• In English, x [is] expected to y is idiomatic usage: expected for it to in choice A and expected that it should in choice C are thus unidiomatic. Choice D awkwardly substitutes its rise for the pronoun it as the subject of might have been expected; since it refers to inflation, the subject of the verb eased, it is preferable as the subject of might have been expected, the verb form corresponding to eased. Choice E is needlessly wordy, roundabout, and vague. Choice B is best. Answer to Question 132 The phrases equivalent to in A, the equivalent of in B, and equal to in C have too broad a range of meanings to be used precisely here: that is, they can suggest more than merely numerical equality. Also, as quantitative expressions, equivalent and equal often modify nouns referring to uncountable things, as in "an equivalent amount of resistance" or "a volume of water equal to Lake Michigan." To establish numerical comparability between groups with countable members, the phrase as many as is preferable. Choice D, however, uses this phrase improperly in comparing eight million people to enrollment, not to other people. The comparison in E, the best choice, is logical because people is understood as the subject of are enrolled. Answer to Question 133 In choices A, B, and C, the plural pronouns their and they have no plural noun for a logical referent. Since In Holland modifies all of the sentence that follows, A states confusedly that Holland spends a percentage of its gross national product on military defense in the United States. In C, the passive is spent is not parallel with the active spends. Lack of parallelism in choice D produces an illogical comparison: the percentage that Holland spends is said to exceed not the percentage that the United States spends but rather its total military defense spending. Parallel phrasing allows E, the best choice, to make a logical comparison between what Holland spends and what the United States does [spend]. Answer to Question 134 Choices A, B, and E can be faulted for using should in place of will to indicate future occurrences: should carries the suggestion, especially unwarranted in this context, that the Canadian scientists are describing what ought to happen. The phrase once in every nine years is needlessly wordy in B and C. Also, the language of C implies more than can reasonably be maintained: i.e., that a meteorite will strike one person, and no one else, exactly once during every nine-year period. Choice D is best: the phrasing is concise and free of unintended suggestions, and the use of the indefinite article in a human being is appropriate for describing what is expected to be true only on the average. Answer to Question 135 In choices A and C, it intrudes between the halves of the compound verb has moved... and [now] draws to introduce a new grammatical subject, thereby creating a run-on sentence: the inclusion of it requires a comma after classics to set off the new independent clause. The placement of now is awkward in C, and the construction living abroad... and who is not parallel in C and D. Misplacement of words creates ambiguity in E: for example, the positioning of both immediately before the phrase describing the authors suggests that there are only two contemporary Hispanic authors living abroad. The logical word placement and parallel phrasing of B, the best choice, resolve such confusions. 180
• Answer to Question 157 A, the best choice, correctly (1) uses a noun clause introduced by that after contend, (2) keeps the "contention" clear by making all of the thousands of languages the subject of the noun clause, and (3) precisely indicates the relationship of the thousands of languages to the common root language (they can be traced back to it). B and C produce convoluted and ill-focused sentences by making the world's five billion people the subject of the noun clause. The phrase of which all in B is unidiomatic (all of which is the idiom). C uses the wordy and indirect traceable back to. D incorrectly substitutes an infinitive clause for the "that" noun clause required after contend. E, in substituting a noun phrase, becomes incoherent and ungrammatical. Answer to Question 158 The word or phrase that begins this sentence should establish the contrast between the size of the United States population and the activities of its citizens. Choices D and E are the only ones that establish the contrast, and only E, the best choice, expresses meaning accurately with the phrase Although accounting for. With in choice A and Despite having in choice D confusingly suggest that United States citizens somehow possess, rather than constitute, 5 percent of the world's population. Choices B and C lose the contrast between the opening phrase and the main clause, and As is unidiomatic in B. Answer to Question 159 Choice A is the best. Its wording is unambiguous and economical. The plural pronoun they agrees with its antecedent, property values. The pronoun whose clearly refers to homeowners and efficiently connects them with the idea of lost equity. In B, C, and D, substituting in that their or because their for whose is wordy and confusing since the antecedent of their might be they, not homeowners. Furthermore, can potentially is redundant in B and E. Both D and E use the singular pronoun it, which does not agree with its logical antecedent, property values. Answer to Question 160 Choice E, the best answer, uses constructions that are parallel to some propose', others suggest. . . , and still others are calling .... Choices A and B immediately lose the parallel construction, and also produce sentence fragments, by shifting to by suggesting ... and by calling .... Choice B starts like choice A and then shifts back to the verb call, losing the parallel with the second part (by suggesting). Choices C and D correctly begin the second part of the parallel by using suggest. Choice C, however, introduces the nonidiomatic for decreasing, which creates some difficulty in meaning. Choice D loses parallel construction in the third part by shifting to by calling. Answer to Question 161 D, the best choice, uses a correct sequence of present and future indicative verb forms--predicts, will fail, and is--in the three related clauses. Density, an abstract "mass" noun, is logically construed with greater than. In A and B, would fail disagrees with the other verbs in tense and mood. Choice A misconstrues density with more numerous than, and B uses the pretentious and illogical word provided for ifm a conditional clause after a negative idea (would fail). C's should fail and was are confusing and inconsistent with predicts. C and E use the absurd phrase timber wolf density. (The wolves are not dense; their population is dense.) E also uses an inconsistent subjunctive form, were, and misconstrues density with more numerous than. 185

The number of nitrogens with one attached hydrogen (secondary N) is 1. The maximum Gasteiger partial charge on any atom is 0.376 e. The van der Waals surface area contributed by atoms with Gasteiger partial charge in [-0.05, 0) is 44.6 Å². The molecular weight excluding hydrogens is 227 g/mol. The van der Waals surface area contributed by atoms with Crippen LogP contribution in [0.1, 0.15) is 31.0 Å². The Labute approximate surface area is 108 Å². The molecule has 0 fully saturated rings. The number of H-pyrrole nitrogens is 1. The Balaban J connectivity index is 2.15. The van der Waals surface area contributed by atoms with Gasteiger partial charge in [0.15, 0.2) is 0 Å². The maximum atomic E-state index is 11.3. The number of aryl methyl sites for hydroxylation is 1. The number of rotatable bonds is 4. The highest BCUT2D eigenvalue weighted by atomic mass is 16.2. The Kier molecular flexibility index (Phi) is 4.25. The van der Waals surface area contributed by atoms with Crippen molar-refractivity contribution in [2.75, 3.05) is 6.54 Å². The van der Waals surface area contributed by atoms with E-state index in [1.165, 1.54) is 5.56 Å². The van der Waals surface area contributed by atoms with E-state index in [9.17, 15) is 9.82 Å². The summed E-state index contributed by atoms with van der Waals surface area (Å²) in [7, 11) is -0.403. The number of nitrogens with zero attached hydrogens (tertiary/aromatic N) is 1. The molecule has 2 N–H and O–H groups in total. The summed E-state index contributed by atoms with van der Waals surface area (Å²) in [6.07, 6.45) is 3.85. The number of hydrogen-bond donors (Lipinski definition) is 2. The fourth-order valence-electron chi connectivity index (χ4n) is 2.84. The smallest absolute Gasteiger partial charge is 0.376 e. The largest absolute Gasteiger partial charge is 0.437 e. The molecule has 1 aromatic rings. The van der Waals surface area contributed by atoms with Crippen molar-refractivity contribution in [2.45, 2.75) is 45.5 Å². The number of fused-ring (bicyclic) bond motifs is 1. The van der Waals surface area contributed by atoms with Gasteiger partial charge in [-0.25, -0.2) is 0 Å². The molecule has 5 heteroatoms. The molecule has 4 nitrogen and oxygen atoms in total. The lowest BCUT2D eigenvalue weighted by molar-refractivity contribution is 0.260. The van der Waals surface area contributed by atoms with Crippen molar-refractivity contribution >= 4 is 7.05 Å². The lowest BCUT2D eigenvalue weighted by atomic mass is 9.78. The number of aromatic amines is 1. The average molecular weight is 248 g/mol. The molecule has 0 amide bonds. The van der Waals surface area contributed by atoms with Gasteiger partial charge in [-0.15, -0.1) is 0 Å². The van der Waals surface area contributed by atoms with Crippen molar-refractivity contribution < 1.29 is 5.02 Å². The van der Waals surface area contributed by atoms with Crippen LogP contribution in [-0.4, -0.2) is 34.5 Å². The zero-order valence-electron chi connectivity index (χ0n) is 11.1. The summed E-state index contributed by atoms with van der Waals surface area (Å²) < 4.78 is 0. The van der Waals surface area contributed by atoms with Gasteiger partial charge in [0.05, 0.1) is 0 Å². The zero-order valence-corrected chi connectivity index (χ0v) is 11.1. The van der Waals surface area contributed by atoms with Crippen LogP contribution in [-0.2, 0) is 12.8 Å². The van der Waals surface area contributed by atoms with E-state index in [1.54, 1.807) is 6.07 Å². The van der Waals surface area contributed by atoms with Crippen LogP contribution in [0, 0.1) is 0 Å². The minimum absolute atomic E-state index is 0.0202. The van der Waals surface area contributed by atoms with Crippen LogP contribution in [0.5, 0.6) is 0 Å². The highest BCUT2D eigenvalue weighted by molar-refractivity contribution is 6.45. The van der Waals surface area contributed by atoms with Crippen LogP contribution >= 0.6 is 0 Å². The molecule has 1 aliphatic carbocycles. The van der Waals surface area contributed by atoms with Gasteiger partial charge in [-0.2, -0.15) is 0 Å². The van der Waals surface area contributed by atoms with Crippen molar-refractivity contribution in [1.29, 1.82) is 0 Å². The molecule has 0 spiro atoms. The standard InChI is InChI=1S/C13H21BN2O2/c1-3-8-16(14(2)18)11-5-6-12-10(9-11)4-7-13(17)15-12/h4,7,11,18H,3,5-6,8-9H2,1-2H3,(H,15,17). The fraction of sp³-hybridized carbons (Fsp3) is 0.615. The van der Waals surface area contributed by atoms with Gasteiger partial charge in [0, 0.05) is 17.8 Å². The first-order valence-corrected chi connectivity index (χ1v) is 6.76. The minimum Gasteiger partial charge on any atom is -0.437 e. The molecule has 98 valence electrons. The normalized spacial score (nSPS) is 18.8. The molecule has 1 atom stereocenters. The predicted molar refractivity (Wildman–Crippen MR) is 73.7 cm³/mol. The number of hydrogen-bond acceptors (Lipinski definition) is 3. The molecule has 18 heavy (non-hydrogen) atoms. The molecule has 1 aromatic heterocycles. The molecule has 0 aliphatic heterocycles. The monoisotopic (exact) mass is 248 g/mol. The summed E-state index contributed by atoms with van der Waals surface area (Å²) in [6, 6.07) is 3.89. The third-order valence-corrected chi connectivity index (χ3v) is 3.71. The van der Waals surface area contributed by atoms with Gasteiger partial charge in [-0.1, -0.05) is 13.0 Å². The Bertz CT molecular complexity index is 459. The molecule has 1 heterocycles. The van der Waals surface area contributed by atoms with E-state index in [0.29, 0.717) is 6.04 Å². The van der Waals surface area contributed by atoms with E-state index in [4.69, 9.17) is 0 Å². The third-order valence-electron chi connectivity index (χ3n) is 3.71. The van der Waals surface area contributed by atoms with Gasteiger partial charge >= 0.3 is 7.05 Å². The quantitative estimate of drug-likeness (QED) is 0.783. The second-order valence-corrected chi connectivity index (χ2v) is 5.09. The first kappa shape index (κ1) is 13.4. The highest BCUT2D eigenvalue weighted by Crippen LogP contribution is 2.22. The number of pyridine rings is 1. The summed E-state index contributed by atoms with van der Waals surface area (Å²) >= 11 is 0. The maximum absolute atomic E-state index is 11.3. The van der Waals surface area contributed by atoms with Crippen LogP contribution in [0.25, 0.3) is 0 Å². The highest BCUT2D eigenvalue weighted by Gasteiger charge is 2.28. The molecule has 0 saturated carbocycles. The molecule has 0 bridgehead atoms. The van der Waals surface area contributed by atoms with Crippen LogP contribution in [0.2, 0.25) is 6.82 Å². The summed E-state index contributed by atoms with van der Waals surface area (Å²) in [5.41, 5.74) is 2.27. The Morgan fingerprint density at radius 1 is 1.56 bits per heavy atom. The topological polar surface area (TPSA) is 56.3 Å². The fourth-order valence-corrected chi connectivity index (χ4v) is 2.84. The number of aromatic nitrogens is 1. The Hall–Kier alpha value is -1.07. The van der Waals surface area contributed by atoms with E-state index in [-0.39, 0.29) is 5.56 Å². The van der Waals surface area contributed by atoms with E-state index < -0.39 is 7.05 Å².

• Answer to Question 162 This question requires the correct placement of sentence parts to achieve accurate meaning and to avoid awkwardness. Choice C most accurately and efficiently expresses the meaning of the Tennessee child-passenger protection law. Choices A and B absurdly indicate that it is the parents, not the children, who are to be restrained. Choices D and E misplace the phrase under four years of age so the phrase dangles and seems to modify restrained rather than children. In addition, E misplaces the phrase in a child safely seat to create the idea that the parents are in a child safety seat. Answer to Question 163 D, the best choice, correctly subordinates sleeping and moving to hangs while using the idiomatically correct phrasing so (infrequently) that.... The pronoun its shows clearly that the limbs belong to the sloth, not the trees. Choice A illogically coordinates hang and sleep and, like E, uses the unidiomatic expression infrequently enough that. B creates an awkward and nonparallel series: sloths hang ..., they sleep ..., and with.... C creates a confusing and absurd image with use their... limbs to hang ..., sleep ..., and move .... A, B, and C all mistakenly use the plural sloths, which does not agree , with its coat and... its toes. E wrongly coordinates hangs and sleeps and violates parallelism by inserting it before moves to create a new independent clause. Answer to Question 164 Choice B is best. Choice A attaches the relative clause which could be open ... to the noun development, when, in fact, it is the park that could be open. Choice C omits that, the object of proposed that is needed to introduce the clause describing the proposal. C also uses to be unidiomatically where be is correct: the commission proposed [that] funding ... to be obtained is wrong. Choice D incorrectly uses perhaps open to the public ... to modify development; the phrase should modify park. Choice E, which seriously distorts meaning, says that the commission proposed development funding and that such funding could be open to the public .... Answer to Question 165 C, the best choice, uses a clear, direct, and economical adjective clause to indicate the percentage of household incomes below the poverty line in the community in question. Choices A and E insert the pronoun them without a stated antecedent. In addition, the wording of both A and E confuses the percentage of community residents (the implied referent of them) with the percentage of households, not the same thing at all. Choice B introduces the pronoun they without an antecedent. Furthermore, the use of have in B and E and of has in D illogically suggests that the community possesses 49% of all the household incomes below the poverty line. Answer to Question 166 This sentence uses idiomatic paired coordinators, not only..., but also.., to relate two basic kinds of loans to the prime lending rate: (1) loans to small and medium-sized businesses and (2) consumer loans. B, the best choice, is the only one that maintains the necessary parallelism in the phrases following the paired coordinates: not only on..., but also on.... Choices C and E omit the on after but also. Choices A (not only are ..., but also on) and D (not only the interest rates ..., but also on) are not parallel either. Choice D especially garbles the meaning. Answer to Question 167 The sentence requires a subject appropriate to both members of a compound predicate, the second member 186